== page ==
California has been laboring under some of the strictest COVID-19 rules since the beginning of the pandemic, and despite the failure of those rules to prevent a massive outbreak of the virus in the state, Democrat leaders have refused to back down.
In a major win for religious liberty, the Supreme Court of the United States just issued a definitive ruling on Friday, ordering California leadership to allow churches to conduct indoor worship services regardless of the area’s COVID-19 status.
Freedom to worship
California was the first to enact a “stay-at-home” order in March of 2020, among other things, prohibiting religious organizations from meeting indoors from that date onward.
During the summer, California’s Democrat Governor Gavin Newsom instituted a tiered system in which the state’s 58 counties were placed ranked in a color-coded system based on the extent of the spread of the virus within the county’s borders.
Most counties never made it out of the most restrictive “purple” tier, with a few counties edging into the “red” tier — which allows severely limited capacity indoor services — for a few months.
Only the most sparsely populated rural counties entered the less-restrictive orange and yellow tiers over the summer.
California health officials and regulatory bodies took these rules extremely seriously, going after a number of large, high-profile churches state-wide that refused to comply with Newsom’s dictates.
The South Bay Pentecostal Church, a mid-sized congregation in San Diego, along with the larger Harvest Rock Church in Pasadena, filed a petition asking the high court to halt enforcement of the prohibition on indoor services in their respective counties — both of which were placed in the purple tier.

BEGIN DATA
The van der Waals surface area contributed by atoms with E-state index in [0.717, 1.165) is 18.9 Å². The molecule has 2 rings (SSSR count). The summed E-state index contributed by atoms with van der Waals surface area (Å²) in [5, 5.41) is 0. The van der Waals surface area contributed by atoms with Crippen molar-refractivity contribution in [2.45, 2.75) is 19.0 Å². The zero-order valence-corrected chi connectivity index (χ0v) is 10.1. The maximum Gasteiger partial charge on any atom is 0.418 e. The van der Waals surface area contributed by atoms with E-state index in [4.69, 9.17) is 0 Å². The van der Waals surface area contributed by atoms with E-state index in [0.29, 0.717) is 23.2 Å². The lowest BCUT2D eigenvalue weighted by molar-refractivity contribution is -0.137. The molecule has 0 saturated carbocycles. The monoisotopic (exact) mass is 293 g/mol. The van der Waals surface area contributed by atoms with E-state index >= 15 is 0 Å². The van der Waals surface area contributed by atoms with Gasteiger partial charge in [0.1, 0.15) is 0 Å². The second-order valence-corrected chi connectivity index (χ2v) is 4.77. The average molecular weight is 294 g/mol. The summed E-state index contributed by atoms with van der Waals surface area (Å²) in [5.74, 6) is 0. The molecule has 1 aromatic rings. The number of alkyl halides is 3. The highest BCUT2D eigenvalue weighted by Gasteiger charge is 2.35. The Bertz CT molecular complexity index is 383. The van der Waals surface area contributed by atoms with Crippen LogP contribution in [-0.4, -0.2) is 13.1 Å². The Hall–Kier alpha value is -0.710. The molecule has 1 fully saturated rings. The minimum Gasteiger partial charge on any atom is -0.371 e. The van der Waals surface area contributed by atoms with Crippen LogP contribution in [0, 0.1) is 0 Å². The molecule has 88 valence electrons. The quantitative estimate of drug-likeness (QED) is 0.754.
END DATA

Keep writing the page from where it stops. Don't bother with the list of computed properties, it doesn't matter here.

In a 6-3 decision, with moderate Justice John Roberts siding with the conservative majority for once, the court granted the request to allow indoor services in the purple tier — though the decision upheld the state’s limitation on indoor services to 25 percent capacity.
Not the final word
“The state’s present determination — that the maximum number of adherents who can safely worship in the most cavernous cathedral is zero — appears to reflect not expertise or discretion, but instead insufficient appreciation or consideration of the interests at stake,” wrote Roberts in his opinion favoring the decision.
Liberal Justices Elena Kagan, Stephen Breyer, and Sonia Sotomayor appealed to the “scientists” in their dissent, with Kagan writing for the three that “justices of this court are not scientists. Nor do we know much about public health policy. Yet today the court displaces the judgments of experts about how to respond to a raging pandemic.”
The heavily Democrat-led California government has been relentless in its attacks on churches that defy its dictates — despite a refusal to even provide evidence backing up its public health decision-making process — so this is not likely the last time the Supreme Court will be asked to rule on a religious liberty lawsuit in the state.